Many nineteenth-century members of The Church of Jesus Christ of Latter-day Saints trekked more than a thousand miles across North America, pulling handcarts loaded with supplies and other precious possessions for the journey.
Out of necessity, they “had to be good logisticians,” says Scott Webb, associate teaching professor of global supply chain at BYU Marriott. “They were moving out west from city to city and founding cities. Those are all things that you have to plan for.”
Carrying on that cultural heritage, Webb says that many of the biggest carriers in the Western United States were founded by members of the Church. He invokes this legacy as he teaches his students to be great logisticians themselves.
In Global Supply Chain Management 404: Supply Chain Logistics, students learn planning and execution of inventory and all the processes surrounding it, Webb says. In other words, logistics includes everything that occurs between you placing an order online and the arrival of that package on your doorstep. Because the field of logistics is largely behind the scenes, many supply-chain professionals’ work goes unnoticed unless something goes wrong.
If an order doesn’t arrive on time, it causes problems throughout the entire business supply chain. I train these students in how to make high-quality decisions before things go bad.
One project requires students to sift through more than 45,000 rows of data in a spreadsheet.
Webb uses an analogy of a three-legged stool to explain the key skills of a logistician. Effective decision-making, incisive questioning and analysis, and quality presentations are each equally important; and like the legs of a stool, if one of them is underdeveloped, it throws off the balance of the whole.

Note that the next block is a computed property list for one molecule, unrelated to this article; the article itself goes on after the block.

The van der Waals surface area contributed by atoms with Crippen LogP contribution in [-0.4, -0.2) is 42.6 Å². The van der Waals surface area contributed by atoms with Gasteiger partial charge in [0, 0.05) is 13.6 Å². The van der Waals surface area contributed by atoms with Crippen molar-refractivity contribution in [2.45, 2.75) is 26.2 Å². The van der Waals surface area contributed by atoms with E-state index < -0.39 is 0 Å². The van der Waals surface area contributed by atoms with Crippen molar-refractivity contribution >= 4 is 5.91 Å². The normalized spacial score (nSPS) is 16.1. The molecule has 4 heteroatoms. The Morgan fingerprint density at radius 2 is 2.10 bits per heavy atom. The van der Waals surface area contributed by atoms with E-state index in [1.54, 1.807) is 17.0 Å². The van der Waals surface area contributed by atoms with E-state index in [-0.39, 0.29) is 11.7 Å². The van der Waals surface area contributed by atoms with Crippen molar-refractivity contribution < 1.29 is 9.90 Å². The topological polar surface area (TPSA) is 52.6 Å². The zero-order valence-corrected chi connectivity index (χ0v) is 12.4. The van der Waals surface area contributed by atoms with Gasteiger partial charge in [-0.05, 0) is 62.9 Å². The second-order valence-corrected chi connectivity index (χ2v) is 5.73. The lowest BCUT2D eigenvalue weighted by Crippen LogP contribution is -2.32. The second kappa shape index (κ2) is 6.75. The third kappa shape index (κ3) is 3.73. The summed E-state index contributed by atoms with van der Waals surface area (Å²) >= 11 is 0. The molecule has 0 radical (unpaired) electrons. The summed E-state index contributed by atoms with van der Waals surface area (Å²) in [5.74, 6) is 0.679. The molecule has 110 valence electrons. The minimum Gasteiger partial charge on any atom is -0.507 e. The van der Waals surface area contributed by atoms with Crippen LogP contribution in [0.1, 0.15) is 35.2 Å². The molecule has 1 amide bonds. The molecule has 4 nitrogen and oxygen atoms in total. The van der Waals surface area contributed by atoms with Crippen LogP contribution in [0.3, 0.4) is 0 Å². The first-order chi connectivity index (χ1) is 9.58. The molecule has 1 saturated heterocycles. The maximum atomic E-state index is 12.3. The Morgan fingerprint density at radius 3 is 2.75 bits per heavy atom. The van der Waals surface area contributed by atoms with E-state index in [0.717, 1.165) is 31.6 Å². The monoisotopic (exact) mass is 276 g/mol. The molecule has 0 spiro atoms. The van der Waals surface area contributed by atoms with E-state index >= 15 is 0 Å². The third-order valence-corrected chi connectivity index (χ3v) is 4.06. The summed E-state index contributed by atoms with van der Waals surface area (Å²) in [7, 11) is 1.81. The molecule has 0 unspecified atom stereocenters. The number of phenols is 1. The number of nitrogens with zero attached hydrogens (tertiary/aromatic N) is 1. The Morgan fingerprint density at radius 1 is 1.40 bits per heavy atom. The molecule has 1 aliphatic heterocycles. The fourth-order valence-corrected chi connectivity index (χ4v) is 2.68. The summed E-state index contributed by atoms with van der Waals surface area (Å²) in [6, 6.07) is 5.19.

To give his students hands-on experience with analysis, Webb asks them to complete several projects he describes as “messy.” Solely teaching math and economics makes for a disconnected class, he explains. “Instead, I give students various projects where they discover and learn about the complexity of the problem and allow them to dig to understand how it all actually works,” he says. One project requires students to sift through more than 45,000 rows of data in a spreadsheet from a real company to determine ways to best save the company money.
Another important takeaway from the class is learning to present with finesse. Webb instructs his students in slide design, elocution, and body language to “raise the level of the messenger to that of the message,” he says. These skills have been particularly important for course teaching assistant Olivia Smith. “This course showed me that I have a knack for presenting and, as a result, has instilled in me a new sense of confidence,” she says.
Another course TA, Luana Tu’ua, says Webb’s class has been a highlight of her coursework. “Professor Webb challenged us to become strong thinkers, analysts, and leaders in an environment with others,” she says.
These skills are exactly what Webb hopes students will take away from the class. “I want them to learn how to take initiative and apply these principles to real problems and fix them,” he says.
Article written by Clarissa McIntire